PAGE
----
Central Banks And The Future Of Digital Money By Simon Pearson

Central Banks Digital Currency might be the future of digital money Image Source: payments cards and mobile

From China to France, Sweden to South Africa, there are many countries around the world exploring the idea of central bank digital currencies (CBDC). Just like fiat money, central bank digital currency would be fixed in nominal terms, universally accessible, and valid as legal tender for all public and private transactions.There are many obstacles to overcome and we are still in the early stages, but thanks to new technologies such as blockchain, we are finally reaching the future of digital money.

But to understand how CBDC can be developed and implemented on a national level, we need to take a closer look at how money is issued in modern societies. As of today, there are two main types of fiat money. Central bank money is legal tender created and backed by a central bank. It represents a claim against the central bank and – with the crucial exception of cash in the form of banknotes and coins – is mainly used for wholesale payments. On the other hand, commercial bank money is created by commercial banks when they issue credit, either through loans or credit lines. Most of the fiat money in the world is commercial bank money, and it is widely used as a retail means of payment,(with retail here meaning payment between non-financial institutions, corporates or individuals).

Central banks digital currencies represent a new form of central bank money, and it would be possible thanks to new technologies, especially one Distributed Ledger Technology called blockchain. Blockchain uses cryptography to secure transactions made within the platform. As all data is stored in groups, or “blocks” of information, it is impossible to delete or modify information previously stored “on the chain” because blocks are replicated across multiple ledgers. Blockchain is the foundational technology of cryptocurrencies. Bitcoin, first released in 2008, is the most prominent and strong of the hundreds of digital coins that have been launched since then.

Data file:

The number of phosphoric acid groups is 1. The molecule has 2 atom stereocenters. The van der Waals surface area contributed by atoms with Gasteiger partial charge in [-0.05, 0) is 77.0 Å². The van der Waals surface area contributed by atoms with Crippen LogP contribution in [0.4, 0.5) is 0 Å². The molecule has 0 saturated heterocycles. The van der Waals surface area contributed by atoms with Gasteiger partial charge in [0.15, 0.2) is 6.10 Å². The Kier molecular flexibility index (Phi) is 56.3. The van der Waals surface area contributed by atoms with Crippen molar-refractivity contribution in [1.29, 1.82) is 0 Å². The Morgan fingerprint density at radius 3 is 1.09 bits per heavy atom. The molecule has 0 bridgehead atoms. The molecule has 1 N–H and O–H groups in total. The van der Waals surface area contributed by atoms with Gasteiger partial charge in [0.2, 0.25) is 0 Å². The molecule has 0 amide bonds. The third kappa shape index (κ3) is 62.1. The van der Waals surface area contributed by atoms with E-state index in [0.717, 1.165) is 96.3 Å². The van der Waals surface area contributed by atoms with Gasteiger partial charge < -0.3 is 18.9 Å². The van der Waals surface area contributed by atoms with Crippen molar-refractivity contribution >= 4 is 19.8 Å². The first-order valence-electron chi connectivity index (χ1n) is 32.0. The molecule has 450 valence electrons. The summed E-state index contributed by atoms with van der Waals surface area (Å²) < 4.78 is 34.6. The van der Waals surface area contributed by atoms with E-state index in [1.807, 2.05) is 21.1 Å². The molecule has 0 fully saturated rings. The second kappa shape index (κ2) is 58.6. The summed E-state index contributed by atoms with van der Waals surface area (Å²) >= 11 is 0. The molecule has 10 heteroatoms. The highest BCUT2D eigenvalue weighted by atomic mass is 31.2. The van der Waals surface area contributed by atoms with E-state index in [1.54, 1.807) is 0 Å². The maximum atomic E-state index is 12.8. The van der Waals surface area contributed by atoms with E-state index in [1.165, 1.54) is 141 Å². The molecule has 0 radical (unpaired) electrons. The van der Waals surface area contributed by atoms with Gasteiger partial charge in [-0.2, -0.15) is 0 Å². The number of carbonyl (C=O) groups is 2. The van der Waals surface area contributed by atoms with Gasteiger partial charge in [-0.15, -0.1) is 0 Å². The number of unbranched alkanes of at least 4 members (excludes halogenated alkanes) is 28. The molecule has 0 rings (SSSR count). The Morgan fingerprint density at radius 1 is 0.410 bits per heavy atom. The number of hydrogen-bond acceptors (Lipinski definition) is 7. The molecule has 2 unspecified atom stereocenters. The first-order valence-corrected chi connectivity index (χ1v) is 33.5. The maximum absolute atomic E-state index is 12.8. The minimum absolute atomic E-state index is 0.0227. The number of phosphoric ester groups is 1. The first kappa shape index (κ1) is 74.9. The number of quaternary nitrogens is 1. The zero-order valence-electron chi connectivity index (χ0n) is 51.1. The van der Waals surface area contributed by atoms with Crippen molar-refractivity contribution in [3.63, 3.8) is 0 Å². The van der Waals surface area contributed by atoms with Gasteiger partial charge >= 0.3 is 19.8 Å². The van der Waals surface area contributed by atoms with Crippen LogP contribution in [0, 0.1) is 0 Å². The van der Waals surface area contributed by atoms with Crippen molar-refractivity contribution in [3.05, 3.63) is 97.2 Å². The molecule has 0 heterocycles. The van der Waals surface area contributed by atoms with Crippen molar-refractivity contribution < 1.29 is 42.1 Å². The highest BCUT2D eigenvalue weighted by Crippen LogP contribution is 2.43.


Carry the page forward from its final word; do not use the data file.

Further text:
One of the major concerns about cryptocurrencies is that they have been created by private entities and whose market prices have exhibited very sharp fluctuations in recent years. They are highly volatile. That has been a long-lasting problem carried out by almost all cryptocurrencies. However, in 2017, new digital coins pegged to fiat currency were released, with Tether as one of the early projects. These were generally focused on solving the payment problem for blockchain-based platforms specifically, but the idea has stuck among larger financial institutions. From Facebook to JP Morgan, there are many enterprises exploring the idea of issuing their own stablecoin.

Motivations for issuing a CBDC. Source: BIS.org

Developing a Central Bank Digital Currency

Central banks all around the world are analysing how cryptocurrencies could be actually implemented on a national level. In fact, around 70 percent of central banks have already started CBDC projects, with China at the forefront of them all. The benefits are real, and the monetary system could become more transparent, it could deploy potentially new regulatory monitoring and enforcement tools, issue cheaper cross-border remittances, make improvements to the interbank payments infrastructure and bring innovation in retail markets.

When developing a CBDC, central bank’s objectives should be to maximize the effectiveness of CBDC in fulfilling the basic functions of any public currency, namely, its efficiency as a medium of exchange, its security as a store of value, and its stability as the unit of account for economic and financial transactions.

As seen in the white paper ‘Central Bank Digital Currency and the Future of Monetary Policy’, by Michael D. Bordo and Andrew T. Levin, the professors identify the following characteristics of a well-designed CBDC:

▪ An account-based CBDC could serve as a practically costless medium of exchange. Such accounts could be held directly at the central bank itself or made available via public-private partnerships with commercial banks.